adventurous, uncalculated things. They squash that tendency to toss
logical thinking to the wind (like setting up camp in the midst of
a deluge) in the process of teaching us to be responsible doctors.
I don't mean my professors tell me to stay out of the rain. I mean
that medical school in general takes you away from the fun stuff by
sucking you dry of energy and sitting you down for some serious
business. It's all worth it though, I promise.
I may not be able to adventure, but I guess my education does
cause me to constantly move beyond my comfort zone. Each new class
I take demands that I commit to memory information I've never known
before. When I see a sim patient, I have no idea what to expect and
have to dive in ready to grapple with whatever story they tell me.
This is undoubtedly like the real world of doctoring and so I rest
assured; I totally AM in the right place.... If doctoring is a
process of continually stepping out of your comfort zone while
seeking the patterns that help you find your way to healing a
patient, then I think I'm on to something.
Really though, I already knew I was in the right place before
writing this rambling essay on thunderstorms and airport eggs and
squished adventures. I came to naturopathic medicine because I
thrive on the different stuff. Our medicine is not well known but
it is intelligent. Our medicine is not entirely understood in
reductionist terms, but it works from a place of truth. Camping in
the rain is not a comfortable choice, but it does make for a good
Here I sit, on a plane bound for Chicago after a weekend on the
East Coast, listening to the air from the blower overhead and the
rushing outside the window as we taxi. The deicers blast the window
inches from my face with a heavy spattering sound. The engines roar
a little louder and I think of the rattle my cousin's smiling,
blonde 1-year-old used to fill my ears this morning.
At this past week's Nu Delta Sigma meeting, Nadene introduced us
to sound healing as presented in the book, "Tuning the Human
Biofield," by Eileen McKusick. I was the lucky recipient of a sound
experiment from my friend John, a brilliant healer and
doctor-in-the-making. You might call us crazy, but when was the
last time you checked in with the sounds in your life? It had been
a while for me.
The sim patient I saw this week in my Advanced Clinical Problem
Solving class complained of tinnitus, a rushing sound in his ears,
and was nearly deaf. This was the only abnormal finding on physical
exam as we searched for clues to the cause of his dizzy, vomiting
spells. When I made kale for dinner on Wednesday night, the leaves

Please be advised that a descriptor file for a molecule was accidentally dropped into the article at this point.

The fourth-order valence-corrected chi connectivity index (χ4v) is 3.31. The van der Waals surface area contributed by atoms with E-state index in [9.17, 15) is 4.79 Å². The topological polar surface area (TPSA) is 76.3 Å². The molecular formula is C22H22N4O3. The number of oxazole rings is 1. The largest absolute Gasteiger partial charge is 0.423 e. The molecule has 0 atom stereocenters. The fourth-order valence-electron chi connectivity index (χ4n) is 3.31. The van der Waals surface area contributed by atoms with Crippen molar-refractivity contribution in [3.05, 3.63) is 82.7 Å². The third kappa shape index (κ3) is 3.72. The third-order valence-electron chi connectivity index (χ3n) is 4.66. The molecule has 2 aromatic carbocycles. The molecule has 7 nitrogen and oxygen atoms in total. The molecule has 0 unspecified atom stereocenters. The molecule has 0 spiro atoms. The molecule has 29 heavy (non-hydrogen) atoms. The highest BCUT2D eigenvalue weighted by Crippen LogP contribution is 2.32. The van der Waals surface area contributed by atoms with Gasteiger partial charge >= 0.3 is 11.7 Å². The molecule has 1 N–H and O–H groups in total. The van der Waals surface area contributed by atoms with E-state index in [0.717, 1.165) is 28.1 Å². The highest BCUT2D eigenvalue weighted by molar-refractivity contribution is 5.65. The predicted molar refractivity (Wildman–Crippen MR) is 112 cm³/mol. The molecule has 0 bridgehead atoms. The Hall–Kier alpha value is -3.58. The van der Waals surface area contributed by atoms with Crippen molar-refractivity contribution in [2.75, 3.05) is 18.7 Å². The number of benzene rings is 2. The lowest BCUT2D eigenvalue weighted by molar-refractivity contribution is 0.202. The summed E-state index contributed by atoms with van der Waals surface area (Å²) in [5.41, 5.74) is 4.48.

squeaked when I stripped them off their stalks. The sound reminded
me of lemons and a crisp, cold, clear evening with a sky full of
stars, when the frozen snow sings underfoot.
So excited to be out skiing in celebration of one of my very
(She taught me to suck my thumb when I was 2.)
When I rode the chairlift at Cranmore Mountain in New Hampshire
with my childhood friends over the weekend, the chairs clunked as
only chairlift chairs do each time you reach a tower. I reveled in
the swish of skis and the crunch-pop of poles into snow, the whoosh
and shudder of skiers of various skill levels as they rocket
downhill beside you. There were also those split seconds of silence
when I caught a little air and my skis left the snow, allowing me
to hear only the wind in my ears.
Beautiful bluebird day in the White Mountains! There are my
friends, waving at me from the lift.
On Sunday morning, I listened to the coffee maker grumble and
splurt that divine bitter stuff into the pot. The bottle of
champagne made an adorable pop! And we toasted our friend, a
bride-to-be. We thanked her for bringing together such an
intelligent, fun, active and clever group of young women. Our
glasses clinked! I am back at school now, refreshed and
All the lovely, intelligent women in our PJs, toasting our
So now I sit here typing, my fingers trickling across the keys
making that distinct blipping sound with each letter. I spend so
much time using my eyes and my hands to observe and palpate in
medicine, but I haven't engaged nearly enough with my ears. The
more blood pressures I take and the more lungs I auscultate, the
more familiar those healthy sounds become. I listen to the normal
sounds in hopes that I'll recognize when they are different, when
the lungs pop or crackle or gurgle and tell me something about the
environment inside my patient.
Have you ever spent a holiday away from your family? My first
Christmas without family involved working from 7-4 and coming home
to a house full of stinky boys, recently back from skiing, cooking
a bacon-wrapped turkey and imbibing generously of Pabst and
homebrew. I cringed and thought, "This is NOT what Christmas is
supposed to be like..." and then I grabbed a cheap beer and made
the best of it.
In reflecting on holidays past without my close family around,
I've got to say that this Thanksgiving was one of the best of all
of those over the years. I may not have been home, I may have been
without my cousins and aunties and uncles, not cooking alongside my
parents and setting the table with my brother this year, but I most
definitely was with family of a different kind.
Only missing a few, my ND family on
Thanksgiving (Photo by JheriAnne)
If you read my blog with any regularity you know about the
remarkable group of fellow ND student friends that I hold so dear.
These friends are my family here in Illinois, heck, they'll be my
family even when I'm long gone from here! JheriAnne and her husband
Shane hosted one of the most relaxing, calm, warm and wonderful
Thanksgiving dinners I think I've ever enjoyed. Twelve of us